• /   PRINTING CO. 110.
T( If PMOM»      PAci f IC   O I 71
1035 Seymour St.,
Western Reporter
Awed By UBC's Size
W.W. Collegiate Reporter
Arriving on the campus at 11:30 Monday morning we
students from Western were anxious to note Ihe differences
between the campus of UBC and that of WWC.
One of the most striking dif
ferences between the two seems
to be in size—size of the buildings, the grounds, and students
bodv. Western, which has an
enrollment of a little over 1,200
seems auite small in comparison
to UBC's enrolment of 5,500.
The librarv at UBC is estimated to hold over 1,000 students
. which would more than accommodate the entire student body
of WWC.
There were manv interesting
things on campus for us to sec.
The new Physical Education
building stood in all its splendor
unblemished bv the downpour of
rtiin. While across the way in
the Botanical gardens palm trees
an^ banana trees were growing
in the warmth of the green
A different, vet interesting
part of the Universitv was the
office of The Ubvssey. There,
students were busily pounding
awav on typewriters trying to
beat the 2.30 deadline. This, of
course, also happens in the WW
Collegian office. Floor space in
the Western office compares favorably to that of The Ubyssey
office, vet the UBC paper seems
Graduates Elect
Doug Third, applied science 4,
was elected president of the graduating class of 1954 in an applied science dominated graduation  class election  Friday.
Other executive members
elected were: secretary, Margaret  Stewart, Nursing:  treasurer
•lim   Clark,     Commerce;     social,	
convenor. Murray Trigg, applied! sharplurn in front of the armou
science. ; rie.s,   throwing   off
The    vice-president     will    be; quart   bottles  to
chosen bv the executive. i iho pavement,
to have a more efficient set-up.
While we onlv put out one paper
during the week, which gives us
four clavs to prepare. The Ubys-
sev comes out three times a
week. The Canadian paper is
put out entirely in one day
which seems to us quite an ac-
A vast amount of interest
seems to be centred on the rugby
game to be played here Thursday
against New Zealand. If this
talk is anv indication of the
school soirit at the University
It seems to be the most to say the
Dance Club Elects
Next Session's Exec.
First vear forestry student,
Mike Balogh, was elected president of the Dance Club for next
session in club executive elections Wednesday
Officers for thc new year are:
President Mike Balogh, Forestry 1; vice-president, Carol
Thomson: treasurer, Marion
Hardie, Arts 2; Social convenor,
Leon Mendoza, Arts 4; advertising. Par Renfrew, Arts 3; equipment manager, Paul Korsch,
Arts t; folk dance representative
Dave Browne. Arts 2; ballroom
representatives Al Bombardieri,
Arts 2 and Kathy McDowell,
Arts 3; square dance representative, Maurice Danard, Applied
Science 2,
What a Waste!
Ginger ale flowed in the mall
Friday when a pop truck made a
Hrs. 9 a.m. to 5 p.m.    Sat. 9 a.m. to Noon
Loose-Leaf Note Books, Exercise Books and Scribblers,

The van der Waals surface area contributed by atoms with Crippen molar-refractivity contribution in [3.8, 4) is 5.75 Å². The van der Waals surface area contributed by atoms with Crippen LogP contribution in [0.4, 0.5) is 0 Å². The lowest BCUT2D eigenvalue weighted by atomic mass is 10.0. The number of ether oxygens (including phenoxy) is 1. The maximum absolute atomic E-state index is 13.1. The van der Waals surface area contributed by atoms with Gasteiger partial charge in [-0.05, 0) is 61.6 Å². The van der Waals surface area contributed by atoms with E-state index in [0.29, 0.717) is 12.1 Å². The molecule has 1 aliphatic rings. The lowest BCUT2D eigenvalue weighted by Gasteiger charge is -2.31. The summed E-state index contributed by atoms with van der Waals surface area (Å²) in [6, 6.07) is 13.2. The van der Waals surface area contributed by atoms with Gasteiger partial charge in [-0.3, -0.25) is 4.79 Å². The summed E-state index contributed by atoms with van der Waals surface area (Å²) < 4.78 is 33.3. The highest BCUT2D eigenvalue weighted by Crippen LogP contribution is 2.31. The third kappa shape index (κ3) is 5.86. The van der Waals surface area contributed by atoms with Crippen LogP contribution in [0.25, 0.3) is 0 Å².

Graphic Engineering Paper, Biology Paper, Loose-Leaf
Refills, Fountain Pens and Ink and Drawing Instruments.
Owned and Operated by
The University of B.C.
Qolkqsi* fi/unisi/idu
General Printing Service
Wedding Invitations
Printers of The Ubyssey
4430 WEST 10th
ALma :t2S;i
six  cases  of
frothy  ruin  on Tuesday, March 9,1954
Communistic Views Shock
Visiting Scribes From U.S.
To find out that the Communist party has an open organization on the UBC campus was a
shock to us from Western Washington College of Education. Today we attended for the first
time a Communist meeting of
young people, students like ourselves.-
We listened to the views of
the Canadian Communist Party
about the capitalist government
of the United States. Sid Zlot-
nik. the speaker, continually
pointed out the fact that the
United States monopolizes a
large section of Canada's industries, and has quite an influence
on Canadian government policies.
We esDeciallv noted the audience's mixed reaction to the
SDeaker. Some listened with
raDt attention and others with
apDarent indifference as they
calmly ate their lunch. They
showed neither agreement nor
disagreement   until   almost   the
Shrum Says
World Key
"Germany is the key to the
whole military situation in the
world today and for the next
15-20 years. It is the one country that really counts in the
balance of power."
Those were the words spoken
by Dr. Gordon M. Shrum,. head
of Physics Department, UBC, and
for seven years member of the
Defence Research Board, in an
address to the United Nations
Club Fridav noon.
Speaking on "Military Power
1934 and After." , Dr. Shrum
stated that the imoortance of
Germany cannot be overestimated because of its tremendous
scientific knowhow and geogra-
Dhical location.
"No Dower or combination of
power on earth can face up to
the combined forces of Russia
and Germany." he said.
Discussing the military situation and Drospect in general, Dr.
Shrum stressed the importance
of a well developed alarm system and the necessity to be as
strong as possible.
"The Russians are now, for
the first time in history, in a
position to make us feel what
it is like to have foreign ammunition exDloding on our own
soil." he said.
A few H-bombs dropped on
London would out all England
out of action. Dr. Shrum declared, and the same holds true for
the United States if her most
vital centres were hit.
Remindine his audience that
such a situation must look very
attractive to a ootenlial enemy,
Dr. Shrum e>|o!ained how the
strateav of the West is to make
it  look  less ^attractive.